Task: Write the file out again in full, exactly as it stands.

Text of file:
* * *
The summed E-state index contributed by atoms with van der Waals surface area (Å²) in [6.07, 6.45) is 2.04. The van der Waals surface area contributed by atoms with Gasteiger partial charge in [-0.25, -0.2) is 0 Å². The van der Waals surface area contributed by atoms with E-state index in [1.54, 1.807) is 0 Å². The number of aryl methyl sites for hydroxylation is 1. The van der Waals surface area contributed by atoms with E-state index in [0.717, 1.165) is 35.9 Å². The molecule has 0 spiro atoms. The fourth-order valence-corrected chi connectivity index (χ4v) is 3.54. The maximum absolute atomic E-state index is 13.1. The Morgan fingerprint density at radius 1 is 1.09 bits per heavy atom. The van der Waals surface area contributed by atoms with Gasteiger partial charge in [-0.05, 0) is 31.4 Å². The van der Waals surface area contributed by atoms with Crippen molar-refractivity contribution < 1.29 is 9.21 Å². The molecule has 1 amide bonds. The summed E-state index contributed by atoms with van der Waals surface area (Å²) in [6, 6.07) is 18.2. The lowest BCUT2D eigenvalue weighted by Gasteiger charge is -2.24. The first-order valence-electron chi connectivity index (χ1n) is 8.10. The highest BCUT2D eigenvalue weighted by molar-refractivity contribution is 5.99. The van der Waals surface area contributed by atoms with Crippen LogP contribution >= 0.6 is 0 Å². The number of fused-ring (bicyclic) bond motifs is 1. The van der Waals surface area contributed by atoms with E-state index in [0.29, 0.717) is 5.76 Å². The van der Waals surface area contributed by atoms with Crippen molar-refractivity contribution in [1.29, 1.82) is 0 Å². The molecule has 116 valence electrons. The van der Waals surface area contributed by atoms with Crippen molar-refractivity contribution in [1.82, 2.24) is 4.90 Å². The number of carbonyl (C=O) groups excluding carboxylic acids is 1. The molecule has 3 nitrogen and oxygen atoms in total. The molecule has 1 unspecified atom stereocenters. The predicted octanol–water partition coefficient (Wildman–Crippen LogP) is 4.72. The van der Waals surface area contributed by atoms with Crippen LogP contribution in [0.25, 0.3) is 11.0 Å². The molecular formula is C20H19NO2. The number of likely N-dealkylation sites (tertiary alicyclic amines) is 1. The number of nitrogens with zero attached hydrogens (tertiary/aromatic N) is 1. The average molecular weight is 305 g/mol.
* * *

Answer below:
The summed E-state index contributed by atoms with van der Waals surface area (Å²) in [6.07, 6.45) is 2.04. The van der Waals surface area contributed by atoms with Gasteiger partial charge in [-0.25, -0.2) is 0 Å². The van der Waals surface area contributed by atoms with E-state index in [1.54, 1.807) is 0 Å². The number of aryl methyl sites for hydroxylation is 1. The van der Waals surface area contributed by atoms with E-state index in [0.717, 1.165) is 35.9 Å². The molecule has 0 spiro atoms. The fourth-order valence-corrected chi connectivity index (χ4v) is 3.54. The maximum absolute atomic E-state index is 13.1. The Morgan fingerprint density at radius 1 is 1.09 bits per heavy atom. The van der Waals surface area contributed by atoms with Gasteiger partial charge in [-0.05, 0) is 31.4 Å². The van der Waals surface area contributed by atoms with Crippen molar-refractivity contribution < 1.29 is 9.21 Å². The molecule has 1 amide bonds. The summed E-state index contributed by atoms with van der Waals surface area (Å²) in [6, 6.07) is 18.2. The lowest BCUT2D eigenvalue weighted by Gasteiger charge is -2.24. The first-order valence-electron chi connectivity index (χ1n) is 8.10. The highest BCUT2D eigenvalue weighted by molar-refractivity contribution is 5.99. The van der Waals surface area contributed by atoms with Crippen LogP contribution >= 0.6 is 0 Å². The number of fused-ring (bicyclic) bond motifs is 1. The van der Waals surface area contributed by atoms with E-state index in [0.29, 0.717) is 5.76 Å². The van der Waals surface area contributed by atoms with Crippen molar-refractivity contribution in [1.29, 1.82) is 0 Å². The molecule has 116 valence electrons. The van der Waals surface area contributed by atoms with Crippen molar-refractivity contribution in [1.82, 2.24) is 4.90 Å². The number of carbonyl (C=O) groups excluding carboxylic acids is 1. The molecule has 3 nitrogen and oxygen atoms in total. The molecule has 1 unspecified atom stereocenters. The predicted octanol–water partition coefficient (Wildman–Crippen LogP) is 4.72. The van der Waals surface area contributed by atoms with Crippen LogP contribution in [0.25, 0.3) is 11.0 Å². The molecular formula is C20H19NO2. The number of likely N-dealkylation sites (tertiary alicyclic amines) is 1. The number of nitrogens with zero attached hydrogens (tertiary/aromatic N) is 1. The average molecular weight is 305 g/mol.